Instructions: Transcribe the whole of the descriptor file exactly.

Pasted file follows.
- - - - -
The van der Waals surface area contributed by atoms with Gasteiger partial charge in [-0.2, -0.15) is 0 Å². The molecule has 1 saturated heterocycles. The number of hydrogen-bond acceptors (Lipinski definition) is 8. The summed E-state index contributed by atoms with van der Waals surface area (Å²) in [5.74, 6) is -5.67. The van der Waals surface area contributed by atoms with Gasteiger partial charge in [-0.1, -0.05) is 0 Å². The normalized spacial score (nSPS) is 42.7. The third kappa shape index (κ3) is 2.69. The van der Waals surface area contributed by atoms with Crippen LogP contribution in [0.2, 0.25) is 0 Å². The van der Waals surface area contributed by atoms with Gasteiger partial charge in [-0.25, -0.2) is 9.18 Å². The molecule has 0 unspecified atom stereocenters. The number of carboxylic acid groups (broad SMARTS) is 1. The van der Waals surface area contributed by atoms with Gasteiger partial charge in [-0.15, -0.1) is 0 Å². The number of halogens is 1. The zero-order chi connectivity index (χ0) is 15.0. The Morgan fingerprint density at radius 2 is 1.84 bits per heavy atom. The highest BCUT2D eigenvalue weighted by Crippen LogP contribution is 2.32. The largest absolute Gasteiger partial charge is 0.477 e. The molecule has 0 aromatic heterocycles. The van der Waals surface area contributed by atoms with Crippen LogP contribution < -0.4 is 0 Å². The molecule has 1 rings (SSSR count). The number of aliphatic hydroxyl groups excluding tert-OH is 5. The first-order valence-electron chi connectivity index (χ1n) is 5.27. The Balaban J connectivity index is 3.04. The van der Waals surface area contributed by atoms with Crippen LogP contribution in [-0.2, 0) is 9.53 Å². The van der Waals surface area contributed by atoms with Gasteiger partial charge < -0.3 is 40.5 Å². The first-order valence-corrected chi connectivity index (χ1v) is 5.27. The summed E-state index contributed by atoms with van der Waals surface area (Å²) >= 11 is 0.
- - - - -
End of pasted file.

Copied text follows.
The van der Waals surface area contributed by atoms with Gasteiger partial charge in [-0.2, -0.15) is 0 Å². The molecule has 1 saturated heterocycles. The number of hydrogen-bond acceptors (Lipinski definition) is 8. The summed E-state index contributed by atoms with van der Waals surface area (Å²) in [5.74, 6) is -5.67. The van der Waals surface area contributed by atoms with Gasteiger partial charge in [-0.1, -0.05) is 0 Å². The normalized spacial score (nSPS) is 42.7. The third kappa shape index (κ3) is 2.69. The van der Waals surface area contributed by atoms with Crippen LogP contribution in [0.2, 0.25) is 0 Å². The van der Waals surface area contributed by atoms with Gasteiger partial charge in [-0.25, -0.2) is 9.18 Å². The molecule has 0 unspecified atom stereocenters. The number of carboxylic acid groups (broad SMARTS) is 1. The van der Waals surface area contributed by atoms with Gasteiger partial charge in [-0.15, -0.1) is 0 Å². The number of halogens is 1. The zero-order chi connectivity index (χ0) is 15.0. The Morgan fingerprint density at radius 2 is 1.84 bits per heavy atom. The highest BCUT2D eigenvalue weighted by Crippen LogP contribution is 2.32. The largest absolute Gasteiger partial charge is 0.477 e. The molecule has 0 aromatic heterocycles. The van der Waals surface area contributed by atoms with Crippen LogP contribution < -0.4 is 0 Å². The molecule has 1 rings (SSSR count). The number of aliphatic hydroxyl groups excluding tert-OH is 5. The first-order valence-electron chi connectivity index (χ1n) is 5.27. The Balaban J connectivity index is 3.04. The van der Waals surface area contributed by atoms with Crippen LogP contribution in [-0.2, 0) is 9.53 Å². The van der Waals surface area contributed by atoms with Gasteiger partial charge < -0.3 is 40.5 Å². The first-order valence-corrected chi connectivity index (χ1v) is 5.27. The summed E-state index contributed by atoms with van der Waals surface area (Å²) >= 11 is 0.